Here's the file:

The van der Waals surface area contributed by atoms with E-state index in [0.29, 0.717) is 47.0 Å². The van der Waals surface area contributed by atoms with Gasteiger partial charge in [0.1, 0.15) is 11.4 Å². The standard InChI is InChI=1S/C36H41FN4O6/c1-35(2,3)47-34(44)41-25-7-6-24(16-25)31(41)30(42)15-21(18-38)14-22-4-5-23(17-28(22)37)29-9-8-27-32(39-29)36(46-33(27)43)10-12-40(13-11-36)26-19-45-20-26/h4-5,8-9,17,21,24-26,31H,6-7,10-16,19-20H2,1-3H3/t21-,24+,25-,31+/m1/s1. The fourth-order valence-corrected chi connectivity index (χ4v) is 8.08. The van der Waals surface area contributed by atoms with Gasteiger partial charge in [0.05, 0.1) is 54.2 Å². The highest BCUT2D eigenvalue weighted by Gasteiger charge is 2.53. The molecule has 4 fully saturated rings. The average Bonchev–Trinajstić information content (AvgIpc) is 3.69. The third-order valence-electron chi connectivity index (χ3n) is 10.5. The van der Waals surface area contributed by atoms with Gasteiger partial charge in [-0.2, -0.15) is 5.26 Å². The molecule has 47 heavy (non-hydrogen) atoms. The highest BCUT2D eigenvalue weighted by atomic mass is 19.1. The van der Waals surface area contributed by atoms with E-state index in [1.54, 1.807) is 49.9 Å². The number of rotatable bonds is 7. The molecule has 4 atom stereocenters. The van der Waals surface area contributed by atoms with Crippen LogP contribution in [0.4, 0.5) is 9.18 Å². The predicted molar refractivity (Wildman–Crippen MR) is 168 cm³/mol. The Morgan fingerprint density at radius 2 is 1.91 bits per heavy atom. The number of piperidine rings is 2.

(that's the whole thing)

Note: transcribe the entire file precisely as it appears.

The van der Waals surface area contributed by atoms with E-state index in [0.29, 0.717) is 47.0 Å². The van der Waals surface area contributed by atoms with Gasteiger partial charge in [0.1, 0.15) is 11.4 Å². The standard InChI is InChI=1S/C36H41FN4O6/c1-35(2,3)47-34(44)41-25-7-6-24(16-25)31(41)30(42)15-21(18-38)14-22-4-5-23(17-28(22)37)29-9-8-27-32(39-29)36(46-33(27)43)10-12-40(13-11-36)26-19-45-20-26/h4-5,8-9,17,21,24-26,31H,6-7,10-16,19-20H2,1-3H3/t21-,24+,25-,31+/m1/s1. The fourth-order valence-corrected chi connectivity index (χ4v) is 8.08. The van der Waals surface area contributed by atoms with Gasteiger partial charge in [0.05, 0.1) is 54.2 Å². The highest BCUT2D eigenvalue weighted by Gasteiger charge is 2.53. The molecule has 4 fully saturated rings. The average Bonchev–Trinajstić information content (AvgIpc) is 3.69. The third-order valence-electron chi connectivity index (χ3n) is 10.5. The van der Waals surface area contributed by atoms with Gasteiger partial charge in [-0.2, -0.15) is 5.26 Å². The molecule has 47 heavy (non-hydrogen) atoms. The highest BCUT2D eigenvalue weighted by atomic mass is 19.1. The van der Waals surface area contributed by atoms with E-state index in [1.54, 1.807) is 49.9 Å². The number of rotatable bonds is 7. The molecule has 4 atom stereocenters. The van der Waals surface area contributed by atoms with Crippen LogP contribution in [0.4, 0.5) is 9.18 Å². The predicted molar refractivity (Wildman–Crippen MR) is 168 cm³/mol. The Morgan fingerprint density at radius 2 is 1.91 bits per heavy atom. The number of piperidine rings is 2.